But here is where the national question cuts across the Blair strategy so uncomfortably. For tomorrow he takes on not just another group of activists expressing worry, but the proudly independent-minded Scottish Labour Party, which has long had a strongly defensive attitude to Clause IV and where disdain for Blair is easier to find. Partly this is because Scotland is further left than England, with stronger communal-democratic traditions.

More to the point, though, is that the Scottish Labour Party is to go to the polls at the next election promising the Scottish people home rule. And it wouldn't look spectacularly good, would it, if that same patriotic and stiff-backed group of heroes voted to retain Clause IV - and was then simply ordered by the London leadership to go and jump in nearest loch?

The Scottish Nationalists, gearing up for the Perth and Kinross by-election, would have a glorious time mocking the devolutionary pretensions of a Labour leader who ignored his Scottish party when it suited him. Why should anyone believe that, as prime minister, he would allow real power - the power to do things he disapproved of - to be passed to a Scottish parliament?

As it happens, the behind-the-scenes work for Scottish home rule is going on at a cracking pace, with quiet assistance coming from academics, former and serving civil servants, parliamentary experts and others. If Labour wins a comfortable majority, it will ram this through quickly and brutally and laugh at squeals of anguish from the new guardians of parliamentary etiquette on the opposition Tory benches. One leading Shadow Cabinet man asked me yesterday if I knew for how long the Bill introducing the Single European Act had been on the floor of the Commons in full committee before it was guillotined and dragged off by the Tory business managers. I didn't. He grinned: "Five days," he said, "just five."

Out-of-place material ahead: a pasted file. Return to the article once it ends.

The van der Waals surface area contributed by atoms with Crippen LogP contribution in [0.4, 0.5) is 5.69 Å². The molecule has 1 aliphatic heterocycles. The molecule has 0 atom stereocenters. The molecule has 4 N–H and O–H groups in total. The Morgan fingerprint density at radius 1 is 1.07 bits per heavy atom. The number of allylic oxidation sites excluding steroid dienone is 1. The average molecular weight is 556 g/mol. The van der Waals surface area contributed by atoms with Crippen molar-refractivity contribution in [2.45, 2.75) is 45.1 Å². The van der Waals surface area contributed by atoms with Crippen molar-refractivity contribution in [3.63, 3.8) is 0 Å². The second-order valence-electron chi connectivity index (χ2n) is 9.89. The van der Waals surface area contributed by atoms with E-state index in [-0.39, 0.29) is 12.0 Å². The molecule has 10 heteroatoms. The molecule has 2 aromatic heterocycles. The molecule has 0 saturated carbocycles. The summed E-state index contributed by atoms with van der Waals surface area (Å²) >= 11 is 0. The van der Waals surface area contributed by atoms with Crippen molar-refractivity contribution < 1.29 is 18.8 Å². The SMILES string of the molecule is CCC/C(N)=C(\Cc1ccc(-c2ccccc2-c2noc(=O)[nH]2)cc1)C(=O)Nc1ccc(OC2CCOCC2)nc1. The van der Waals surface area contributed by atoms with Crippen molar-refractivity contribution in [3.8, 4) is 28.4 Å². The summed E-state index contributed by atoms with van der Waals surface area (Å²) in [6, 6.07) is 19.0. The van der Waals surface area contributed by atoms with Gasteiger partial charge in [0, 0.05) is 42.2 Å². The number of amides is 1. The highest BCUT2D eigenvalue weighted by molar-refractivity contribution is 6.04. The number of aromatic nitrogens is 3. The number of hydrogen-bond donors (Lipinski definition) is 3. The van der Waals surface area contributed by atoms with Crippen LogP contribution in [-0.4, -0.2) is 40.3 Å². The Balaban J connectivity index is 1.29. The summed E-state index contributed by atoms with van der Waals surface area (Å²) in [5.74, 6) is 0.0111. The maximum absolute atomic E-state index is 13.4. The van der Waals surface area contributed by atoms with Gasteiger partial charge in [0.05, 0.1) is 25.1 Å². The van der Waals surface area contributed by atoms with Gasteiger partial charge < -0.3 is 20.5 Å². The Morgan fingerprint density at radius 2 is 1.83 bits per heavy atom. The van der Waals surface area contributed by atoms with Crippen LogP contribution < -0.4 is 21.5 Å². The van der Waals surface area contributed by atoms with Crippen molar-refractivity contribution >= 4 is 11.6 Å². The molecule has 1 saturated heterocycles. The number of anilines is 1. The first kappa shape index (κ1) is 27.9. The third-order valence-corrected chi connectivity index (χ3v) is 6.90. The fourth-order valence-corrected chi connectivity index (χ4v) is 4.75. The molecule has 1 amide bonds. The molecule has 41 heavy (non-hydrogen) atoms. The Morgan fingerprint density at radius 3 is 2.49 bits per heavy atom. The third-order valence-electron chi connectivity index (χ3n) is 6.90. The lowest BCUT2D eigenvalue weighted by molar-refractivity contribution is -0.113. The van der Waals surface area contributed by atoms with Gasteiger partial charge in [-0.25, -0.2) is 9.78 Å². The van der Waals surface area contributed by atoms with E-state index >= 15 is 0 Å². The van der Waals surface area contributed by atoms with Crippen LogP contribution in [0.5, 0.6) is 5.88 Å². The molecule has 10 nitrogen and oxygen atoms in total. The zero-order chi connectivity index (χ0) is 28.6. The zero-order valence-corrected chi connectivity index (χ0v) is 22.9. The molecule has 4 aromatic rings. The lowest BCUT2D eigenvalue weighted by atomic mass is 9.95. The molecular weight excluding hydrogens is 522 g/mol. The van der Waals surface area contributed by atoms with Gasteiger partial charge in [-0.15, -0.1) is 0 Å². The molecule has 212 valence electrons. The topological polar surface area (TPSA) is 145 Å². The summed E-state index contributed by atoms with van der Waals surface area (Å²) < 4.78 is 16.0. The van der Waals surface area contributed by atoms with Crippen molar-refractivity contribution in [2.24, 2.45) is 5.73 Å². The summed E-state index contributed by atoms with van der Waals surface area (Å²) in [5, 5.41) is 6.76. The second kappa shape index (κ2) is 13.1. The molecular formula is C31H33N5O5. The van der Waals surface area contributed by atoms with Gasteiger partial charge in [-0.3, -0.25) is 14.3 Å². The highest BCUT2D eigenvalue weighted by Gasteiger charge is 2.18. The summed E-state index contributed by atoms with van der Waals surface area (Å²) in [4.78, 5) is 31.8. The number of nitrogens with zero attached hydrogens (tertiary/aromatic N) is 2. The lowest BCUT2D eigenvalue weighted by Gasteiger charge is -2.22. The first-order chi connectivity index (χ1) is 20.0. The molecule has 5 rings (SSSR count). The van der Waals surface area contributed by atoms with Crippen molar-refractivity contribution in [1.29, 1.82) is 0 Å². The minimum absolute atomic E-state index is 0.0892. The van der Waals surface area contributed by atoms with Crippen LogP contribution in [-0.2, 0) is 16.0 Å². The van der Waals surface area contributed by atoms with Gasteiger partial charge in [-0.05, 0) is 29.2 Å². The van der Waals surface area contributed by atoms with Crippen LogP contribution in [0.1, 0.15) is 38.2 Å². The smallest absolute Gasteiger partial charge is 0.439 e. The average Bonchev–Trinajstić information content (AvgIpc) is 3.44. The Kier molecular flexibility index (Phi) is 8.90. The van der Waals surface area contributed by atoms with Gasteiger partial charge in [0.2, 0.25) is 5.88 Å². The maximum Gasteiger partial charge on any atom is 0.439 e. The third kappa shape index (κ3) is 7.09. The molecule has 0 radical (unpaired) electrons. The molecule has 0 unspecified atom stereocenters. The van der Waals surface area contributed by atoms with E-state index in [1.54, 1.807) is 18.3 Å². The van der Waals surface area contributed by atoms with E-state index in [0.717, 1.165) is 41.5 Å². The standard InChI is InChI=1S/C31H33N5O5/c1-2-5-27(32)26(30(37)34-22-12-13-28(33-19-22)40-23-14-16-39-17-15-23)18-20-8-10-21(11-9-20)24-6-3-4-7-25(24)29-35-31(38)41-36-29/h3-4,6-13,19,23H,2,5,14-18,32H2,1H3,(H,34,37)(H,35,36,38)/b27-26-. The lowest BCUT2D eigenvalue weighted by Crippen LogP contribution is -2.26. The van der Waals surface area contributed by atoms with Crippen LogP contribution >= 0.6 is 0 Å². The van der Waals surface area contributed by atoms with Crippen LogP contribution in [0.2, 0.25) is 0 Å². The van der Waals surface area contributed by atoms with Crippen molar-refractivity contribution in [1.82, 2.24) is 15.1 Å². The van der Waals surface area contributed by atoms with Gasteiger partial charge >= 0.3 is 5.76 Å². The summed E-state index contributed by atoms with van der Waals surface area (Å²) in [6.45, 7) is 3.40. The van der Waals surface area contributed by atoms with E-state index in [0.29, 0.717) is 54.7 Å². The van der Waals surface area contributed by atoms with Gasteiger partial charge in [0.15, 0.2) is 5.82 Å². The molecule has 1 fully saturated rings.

So I believe that if Labour wins then this great thing will happen, and that once a Scottish parliament is established, it will be very difficult for Blair or anyone else to keep a tight rein on it.

None of that, though, solves the Inverness problem, or the more general paradoxes of Blair's leadership style that it points to. My guess is that Blair and team will have to accept that tomorrow's vote matters, and go all out to win, and be ready to be embarrassed if they fail.

It wouldn't be surprising if they leaked their own carefully polished draft of Labour's aims and values, due to be discussed by the party's national executive committee on Monday. Doing so would calm those Scottish delegates who fear that, in voting for change, they could be voting for anything - the draft, which has been shown to some union leaders, apparently includes coded references to full employment and the equitable distribution of wealth, which some on the left will find reassuring.

Whether this is enough, we shall shortly see. But the Inverness dilemma reminds us also of the central paradox in the Blair leadership style. He presents himself as a strong, decisive, disciplinarian leader, ready to take risks and brutally unequivocal in his views. The electorate likes this. Yet his political project is heavily based on the need to devolve authority away from Westminster; he promises a more plural, open, attitude to power than the Conservatives; and we hypocritical, inconstant voters say we are pretty keen on that idea, too.

It cannot be both. If Blair plans to behave to the country as he currently behaves towards his party, he cannot possibly be the pluralist leader the country needs and he says he wants to be. Ahead of his Inverness speech, this is not the kind of problem he will be able to bother himself with. But afterwards, win or lose, it's something he badly needs to ponder.